Choice Is Not the Issue. the Misrepresentation of Healthcare in Bioethical Discourse
Agledahl, Kari Milch
Journal of medical ethics 2011 Apr; 37(4): 212-5
The principle of respect for autonomy has shaped much of the bioethics' discourse over the last 50 years, and is now most commonly used in the meaning of respecting autonomous choice. This is probably related to the influential concept of informed consent, which originated in research ethics and was soon also applied to the field of clinical medicine. But while available choices in medical research are well defined, this is rarely the case in healthcare. Consideration of ordinary medical practice reveals that the focus on patient choice does not properly grasp the moral aspects involved in healthcare. Medical decisions are often portrayed as if doctors and patients in confidence confront specific decisions about examinations or treatment, yet the reality often involves many different participants, with decisions being made over time and space. Indeed, most of the decisions are never even presented to patients, as it would be unethical to suggest something that is not medically justifiable. The options patients do confront are somewhat arbitrarily constructed within the narrow framework of both what is deemed to be medically appropriate and how the healthcare system is organised practically. While the autonomy discourse has proven valuable, a failure to distinguish between the fields of medical research and clinical medicine has generated a focus on patient choice that does not reflect what is really at stake in healthcare settings. This is alarming, because the current discourse misrepresents medical practice in a way that actually contributes to bioethical self-delusion.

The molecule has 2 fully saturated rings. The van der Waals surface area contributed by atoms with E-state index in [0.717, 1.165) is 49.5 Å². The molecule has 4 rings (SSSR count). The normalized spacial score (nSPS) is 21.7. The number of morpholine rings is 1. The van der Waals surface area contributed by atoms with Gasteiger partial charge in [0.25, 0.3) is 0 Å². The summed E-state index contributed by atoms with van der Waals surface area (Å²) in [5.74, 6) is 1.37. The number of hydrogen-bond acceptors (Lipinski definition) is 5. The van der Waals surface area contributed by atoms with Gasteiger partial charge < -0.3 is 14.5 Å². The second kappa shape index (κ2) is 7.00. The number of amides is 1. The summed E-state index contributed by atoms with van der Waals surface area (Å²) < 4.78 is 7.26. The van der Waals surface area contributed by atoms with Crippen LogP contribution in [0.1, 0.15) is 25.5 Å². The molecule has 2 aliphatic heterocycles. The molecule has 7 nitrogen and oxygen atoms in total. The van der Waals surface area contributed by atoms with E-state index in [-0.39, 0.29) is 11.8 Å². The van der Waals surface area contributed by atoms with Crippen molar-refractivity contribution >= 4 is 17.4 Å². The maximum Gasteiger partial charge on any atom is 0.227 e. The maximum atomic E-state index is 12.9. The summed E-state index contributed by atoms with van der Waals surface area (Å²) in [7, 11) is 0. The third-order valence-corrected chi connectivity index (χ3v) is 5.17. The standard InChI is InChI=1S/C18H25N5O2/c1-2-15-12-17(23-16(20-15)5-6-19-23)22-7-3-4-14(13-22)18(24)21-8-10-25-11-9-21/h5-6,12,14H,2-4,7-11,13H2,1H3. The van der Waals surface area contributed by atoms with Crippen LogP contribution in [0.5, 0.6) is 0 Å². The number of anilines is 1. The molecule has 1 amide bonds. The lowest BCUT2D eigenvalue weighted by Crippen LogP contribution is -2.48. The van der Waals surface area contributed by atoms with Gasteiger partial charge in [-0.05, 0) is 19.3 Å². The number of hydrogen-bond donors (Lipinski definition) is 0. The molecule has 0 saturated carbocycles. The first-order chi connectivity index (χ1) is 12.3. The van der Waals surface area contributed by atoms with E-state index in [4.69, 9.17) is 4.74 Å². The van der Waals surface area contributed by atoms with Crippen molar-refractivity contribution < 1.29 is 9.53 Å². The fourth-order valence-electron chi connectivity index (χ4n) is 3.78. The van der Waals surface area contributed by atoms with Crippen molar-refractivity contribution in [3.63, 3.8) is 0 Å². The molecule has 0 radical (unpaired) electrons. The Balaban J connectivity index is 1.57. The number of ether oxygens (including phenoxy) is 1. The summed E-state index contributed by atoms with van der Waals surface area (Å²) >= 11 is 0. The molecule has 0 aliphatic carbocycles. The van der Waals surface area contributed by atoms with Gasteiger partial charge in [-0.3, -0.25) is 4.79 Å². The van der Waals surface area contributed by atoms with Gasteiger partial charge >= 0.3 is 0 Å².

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Agledahl, Kari Milch; Førde, Reidun; Wifstad, Age (2010-05)While certain substantial moral dilemmas in health care have been given much attention, like abortion, euthanasia or gene testing, doctors rarely reflect on the moral implications of their daily clinical work. Yet, with ...